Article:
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B.C. designated drivers get free coffee during police blitz

Police forces across B.C. are stepping up road checks in an effort to catch impaired drivers around the holiday season. Designated drivers, meanwhile, will be offered free coffee vouchers.
roadside-check
Police across B.C. will increase the frequency of roadside checks throughout December to deter and intercept impaired drivers. Photograph By DARREN STONE, TIMES COLONIST

Police officers are ramping up roadside checks across British Columbia this weekend as part of its annual holiday tradition of cracking down on impaired drivers.

The campaign, dubbed “the December CounterAttack,” will also reward designated drivers with coffee vouchers to McDonald’s — at least at “many of these roadchecks,” according to an Insurance Corporation of British Columbia (ICBC) press release.

“Driving impaired after drinking alcohol is dangerous and a crime. Unfortunately, there are still those willing to take a chance with their own lives, the lives of their passengers and the lives of other road users. If you have consumed alcohol — stay off our roads,” said Minister of Public Safety Mike Farnworth in a written statement. 

“If you instead choose to put yourself and others at risk, consider yourself warned: the police are out there with stepped-up enforcement."

On average, 64 people in B.C. are killed every year in crashes where impaired driving played a factor. That includes 17 in the Lower Mainland, 11 on Vancouver Island, 25 in the Southern Interior and 13 in the province’s North Central region. Altogether, roughly 23 per cent of deadly crashes in the province are related to impaired driving.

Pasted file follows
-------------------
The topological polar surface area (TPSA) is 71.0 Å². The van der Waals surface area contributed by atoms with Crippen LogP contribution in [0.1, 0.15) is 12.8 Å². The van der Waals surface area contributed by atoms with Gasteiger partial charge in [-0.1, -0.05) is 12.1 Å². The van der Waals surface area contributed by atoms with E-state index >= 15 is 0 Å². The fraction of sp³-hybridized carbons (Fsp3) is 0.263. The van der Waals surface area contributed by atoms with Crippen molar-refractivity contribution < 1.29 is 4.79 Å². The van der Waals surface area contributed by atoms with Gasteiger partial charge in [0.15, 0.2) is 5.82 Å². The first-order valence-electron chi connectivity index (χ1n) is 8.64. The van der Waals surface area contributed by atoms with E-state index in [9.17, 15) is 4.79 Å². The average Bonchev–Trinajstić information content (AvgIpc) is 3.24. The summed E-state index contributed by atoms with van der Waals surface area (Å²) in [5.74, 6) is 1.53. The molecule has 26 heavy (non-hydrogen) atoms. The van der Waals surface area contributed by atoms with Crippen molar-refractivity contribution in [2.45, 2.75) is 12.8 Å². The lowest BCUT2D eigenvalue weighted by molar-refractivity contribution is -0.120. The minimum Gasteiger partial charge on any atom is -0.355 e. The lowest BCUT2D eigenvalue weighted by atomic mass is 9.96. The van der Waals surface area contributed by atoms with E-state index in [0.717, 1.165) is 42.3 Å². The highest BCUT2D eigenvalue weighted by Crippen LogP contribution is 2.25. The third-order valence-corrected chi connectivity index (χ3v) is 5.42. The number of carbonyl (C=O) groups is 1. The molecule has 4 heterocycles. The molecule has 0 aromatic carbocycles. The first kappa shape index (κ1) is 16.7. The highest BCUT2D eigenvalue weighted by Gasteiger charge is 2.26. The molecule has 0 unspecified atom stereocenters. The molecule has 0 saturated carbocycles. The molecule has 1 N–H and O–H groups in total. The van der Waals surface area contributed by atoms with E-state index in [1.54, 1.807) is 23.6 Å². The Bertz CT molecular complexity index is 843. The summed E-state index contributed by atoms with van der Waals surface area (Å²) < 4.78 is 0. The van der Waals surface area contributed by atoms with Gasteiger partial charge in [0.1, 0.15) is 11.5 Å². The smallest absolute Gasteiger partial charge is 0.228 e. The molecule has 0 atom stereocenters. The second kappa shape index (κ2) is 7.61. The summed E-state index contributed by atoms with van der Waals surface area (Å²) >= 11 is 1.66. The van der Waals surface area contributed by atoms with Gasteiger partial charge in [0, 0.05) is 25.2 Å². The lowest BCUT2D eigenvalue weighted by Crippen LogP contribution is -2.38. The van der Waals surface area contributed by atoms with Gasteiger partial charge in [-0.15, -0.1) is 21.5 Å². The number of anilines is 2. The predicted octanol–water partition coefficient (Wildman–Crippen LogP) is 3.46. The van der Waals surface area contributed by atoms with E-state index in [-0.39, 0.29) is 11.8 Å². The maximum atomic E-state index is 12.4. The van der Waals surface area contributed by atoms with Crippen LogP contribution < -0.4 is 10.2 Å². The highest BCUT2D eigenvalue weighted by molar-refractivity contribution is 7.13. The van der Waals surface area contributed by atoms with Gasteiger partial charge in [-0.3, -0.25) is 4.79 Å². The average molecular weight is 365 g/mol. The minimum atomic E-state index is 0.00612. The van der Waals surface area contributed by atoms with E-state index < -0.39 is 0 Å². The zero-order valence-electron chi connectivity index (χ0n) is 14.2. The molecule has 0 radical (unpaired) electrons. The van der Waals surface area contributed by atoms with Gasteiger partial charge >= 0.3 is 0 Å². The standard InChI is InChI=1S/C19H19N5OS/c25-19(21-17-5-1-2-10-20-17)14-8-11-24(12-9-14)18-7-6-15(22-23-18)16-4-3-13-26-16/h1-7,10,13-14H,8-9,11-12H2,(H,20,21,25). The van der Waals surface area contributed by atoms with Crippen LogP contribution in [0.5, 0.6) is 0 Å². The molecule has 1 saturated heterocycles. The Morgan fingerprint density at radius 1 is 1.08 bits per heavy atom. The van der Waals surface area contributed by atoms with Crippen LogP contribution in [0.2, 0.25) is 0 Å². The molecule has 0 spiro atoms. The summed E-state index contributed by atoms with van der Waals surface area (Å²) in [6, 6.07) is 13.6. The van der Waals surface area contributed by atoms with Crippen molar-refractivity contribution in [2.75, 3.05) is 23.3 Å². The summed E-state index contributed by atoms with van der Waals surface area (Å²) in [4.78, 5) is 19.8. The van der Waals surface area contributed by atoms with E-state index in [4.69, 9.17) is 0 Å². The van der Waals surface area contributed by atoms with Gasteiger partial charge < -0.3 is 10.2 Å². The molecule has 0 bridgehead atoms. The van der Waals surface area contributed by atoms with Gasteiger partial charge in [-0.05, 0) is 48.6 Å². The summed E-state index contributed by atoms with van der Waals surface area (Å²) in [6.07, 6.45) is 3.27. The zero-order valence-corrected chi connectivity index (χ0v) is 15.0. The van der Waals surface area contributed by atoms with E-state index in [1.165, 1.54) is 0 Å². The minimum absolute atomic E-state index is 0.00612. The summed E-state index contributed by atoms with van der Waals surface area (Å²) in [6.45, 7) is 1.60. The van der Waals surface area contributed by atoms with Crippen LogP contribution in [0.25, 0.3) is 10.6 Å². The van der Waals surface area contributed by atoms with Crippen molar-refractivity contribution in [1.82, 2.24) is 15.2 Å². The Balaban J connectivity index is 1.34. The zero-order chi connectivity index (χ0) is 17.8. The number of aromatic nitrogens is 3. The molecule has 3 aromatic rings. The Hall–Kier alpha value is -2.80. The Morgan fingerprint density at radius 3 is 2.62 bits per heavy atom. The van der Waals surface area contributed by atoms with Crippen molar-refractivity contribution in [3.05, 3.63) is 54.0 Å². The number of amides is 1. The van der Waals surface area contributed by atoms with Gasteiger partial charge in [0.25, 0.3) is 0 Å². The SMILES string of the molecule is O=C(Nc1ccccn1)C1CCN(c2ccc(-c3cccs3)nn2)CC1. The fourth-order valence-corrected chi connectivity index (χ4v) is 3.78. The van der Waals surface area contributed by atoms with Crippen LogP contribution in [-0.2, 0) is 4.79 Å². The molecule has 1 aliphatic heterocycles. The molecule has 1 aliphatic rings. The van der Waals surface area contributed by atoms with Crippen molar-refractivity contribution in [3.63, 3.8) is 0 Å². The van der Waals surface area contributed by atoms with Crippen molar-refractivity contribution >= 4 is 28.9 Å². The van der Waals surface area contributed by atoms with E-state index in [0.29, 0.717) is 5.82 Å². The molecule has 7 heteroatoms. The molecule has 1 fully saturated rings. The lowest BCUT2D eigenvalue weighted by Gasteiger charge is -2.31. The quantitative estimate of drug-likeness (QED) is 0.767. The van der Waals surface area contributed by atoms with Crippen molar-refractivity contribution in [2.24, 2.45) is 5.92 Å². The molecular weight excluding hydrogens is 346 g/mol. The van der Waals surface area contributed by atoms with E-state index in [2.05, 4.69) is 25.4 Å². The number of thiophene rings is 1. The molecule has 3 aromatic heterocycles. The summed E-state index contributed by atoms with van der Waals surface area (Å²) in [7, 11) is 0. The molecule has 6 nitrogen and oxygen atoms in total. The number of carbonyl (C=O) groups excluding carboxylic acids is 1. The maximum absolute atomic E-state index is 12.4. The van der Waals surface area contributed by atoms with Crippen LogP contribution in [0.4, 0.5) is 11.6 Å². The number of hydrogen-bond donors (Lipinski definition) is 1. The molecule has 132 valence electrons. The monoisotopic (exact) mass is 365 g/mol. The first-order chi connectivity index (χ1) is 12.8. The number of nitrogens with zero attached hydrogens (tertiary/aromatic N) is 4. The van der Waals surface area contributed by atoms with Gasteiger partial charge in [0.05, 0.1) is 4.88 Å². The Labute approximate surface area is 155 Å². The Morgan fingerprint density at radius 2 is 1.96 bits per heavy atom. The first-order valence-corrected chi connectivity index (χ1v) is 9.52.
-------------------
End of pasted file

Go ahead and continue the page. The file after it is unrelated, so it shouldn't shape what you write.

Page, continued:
More than half of accidents involving an impaired driver occur over the weekend, and more than a third happen between 9 p.m. and 3 a.m. Of all the impaired drivers involved in a crash, an average of 69 per cent are male. 

In response, B.C. has developed “the toughest drinking and driving laws in Canada,” according to ICBC. Impaired drivers could face driving suspensions stretching from 24 hours to 90 days; fines between $600 and $4,060; and jail time. 

Some caught driving impaired could have their vehicle impounded, be forced to attend mandatory rehabilitation, and may even be required to install an interlock device connected to their vehicle’s ignition system. Impaired drivers could also be found personally at fault for all the costs associated with an accident.

A free ride home in these B.C. communities

Several communities across B.C. have adopted an alternative: Operation Red Nose. Anyone needing a ride can contact the group of volunteers through the project's website or app, available for both iPhone and Android​ devices. 

“A team of three Operation Red Nose volunteers will help you get home safely: one drives your vehicle, a second navigates and a third volunteer follows in an escort vehicle to pick up the two volunteers once they drop you off,” notes ICBC, which insures the annual program.

This year, Operation Red Nose will operate Fridays and Saturdays in the following communities: 

  • Chilliwack, Prince George, Kamloops, Williams Lake, from Nov. 25 to Dec. 17;
  • Burnaby, New Westminster, Coquitlam, Port Coquitlam, Port Moody, Belcarra and Anmore, from Dec. 2 to 17.

In Kamloops, volunteers will be available Thursday, Friday and Saturday nights from Dec. 1 to 31. No service will be available on Dec. 24.

All of the above communities will have Operation Red Nose volunteers available on Dec. 31 for New Year's Eve. 

Anyone looking to volunteer can do so through Operation Red Nose’s national website.

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